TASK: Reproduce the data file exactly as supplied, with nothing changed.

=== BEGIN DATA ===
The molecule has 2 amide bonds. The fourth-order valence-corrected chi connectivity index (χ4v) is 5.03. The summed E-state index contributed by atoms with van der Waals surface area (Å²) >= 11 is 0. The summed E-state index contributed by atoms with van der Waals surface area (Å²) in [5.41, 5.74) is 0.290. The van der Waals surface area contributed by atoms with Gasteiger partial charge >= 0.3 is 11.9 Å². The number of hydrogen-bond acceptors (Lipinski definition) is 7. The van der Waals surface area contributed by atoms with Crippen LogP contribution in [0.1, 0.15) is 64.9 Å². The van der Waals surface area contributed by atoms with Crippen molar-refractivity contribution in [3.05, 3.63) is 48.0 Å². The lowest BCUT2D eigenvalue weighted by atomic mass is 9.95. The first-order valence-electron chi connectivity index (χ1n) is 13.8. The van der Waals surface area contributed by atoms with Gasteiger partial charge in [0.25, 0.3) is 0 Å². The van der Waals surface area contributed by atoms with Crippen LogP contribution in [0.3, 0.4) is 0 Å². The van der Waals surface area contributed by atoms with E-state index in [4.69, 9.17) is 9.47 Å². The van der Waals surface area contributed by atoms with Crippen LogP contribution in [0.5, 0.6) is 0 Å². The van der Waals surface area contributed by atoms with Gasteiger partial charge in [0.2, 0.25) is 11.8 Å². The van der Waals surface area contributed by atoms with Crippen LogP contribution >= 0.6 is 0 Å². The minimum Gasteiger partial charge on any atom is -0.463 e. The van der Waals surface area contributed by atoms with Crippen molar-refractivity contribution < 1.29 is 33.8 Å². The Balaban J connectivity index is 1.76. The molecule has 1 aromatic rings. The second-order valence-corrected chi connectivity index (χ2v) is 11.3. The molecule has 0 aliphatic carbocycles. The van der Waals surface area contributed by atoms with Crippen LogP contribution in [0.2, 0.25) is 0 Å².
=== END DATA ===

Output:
The molecule has 2 amide bonds. The fourth-order valence-corrected chi connectivity index (χ4v) is 5.03. The summed E-state index contributed by atoms with van der Waals surface area (Å²) >= 11 is 0. The summed E-state index contributed by atoms with van der Waals surface area (Å²) in [5.41, 5.74) is 0.290. The van der Waals surface area contributed by atoms with Gasteiger partial charge >= 0.3 is 11.9 Å². The number of hydrogen-bond acceptors (Lipinski definition) is 7. The van der Waals surface area contributed by atoms with Crippen LogP contribution in [0.1, 0.15) is 64.9 Å². The van der Waals surface area contributed by atoms with Crippen molar-refractivity contribution in [3.05, 3.63) is 48.0 Å². The lowest BCUT2D eigenvalue weighted by atomic mass is 9.95. The first-order valence-electron chi connectivity index (χ1n) is 13.8. The van der Waals surface area contributed by atoms with Gasteiger partial charge in [0.25, 0.3) is 0 Å². The van der Waals surface area contributed by atoms with Crippen LogP contribution in [0.3, 0.4) is 0 Å². The van der Waals surface area contributed by atoms with E-state index in [4.69, 9.17) is 9.47 Å². The van der Waals surface area contributed by atoms with Crippen LogP contribution in [0.5, 0.6) is 0 Å². The van der Waals surface area contributed by atoms with Gasteiger partial charge in [0.2, 0.25) is 11.8 Å². The van der Waals surface area contributed by atoms with Crippen LogP contribution >= 0.6 is 0 Å². The minimum Gasteiger partial charge on any atom is -0.463 e. The van der Waals surface area contributed by atoms with Crippen molar-refractivity contribution < 1.29 is 33.8 Å². The Balaban J connectivity index is 1.76. The molecule has 1 aromatic rings. The second-order valence-corrected chi connectivity index (χ2v) is 11.3. The molecule has 0 aliphatic carbocycles. The van der Waals surface area contributed by atoms with Crippen LogP contribution in [0.2, 0.25) is 0 Å².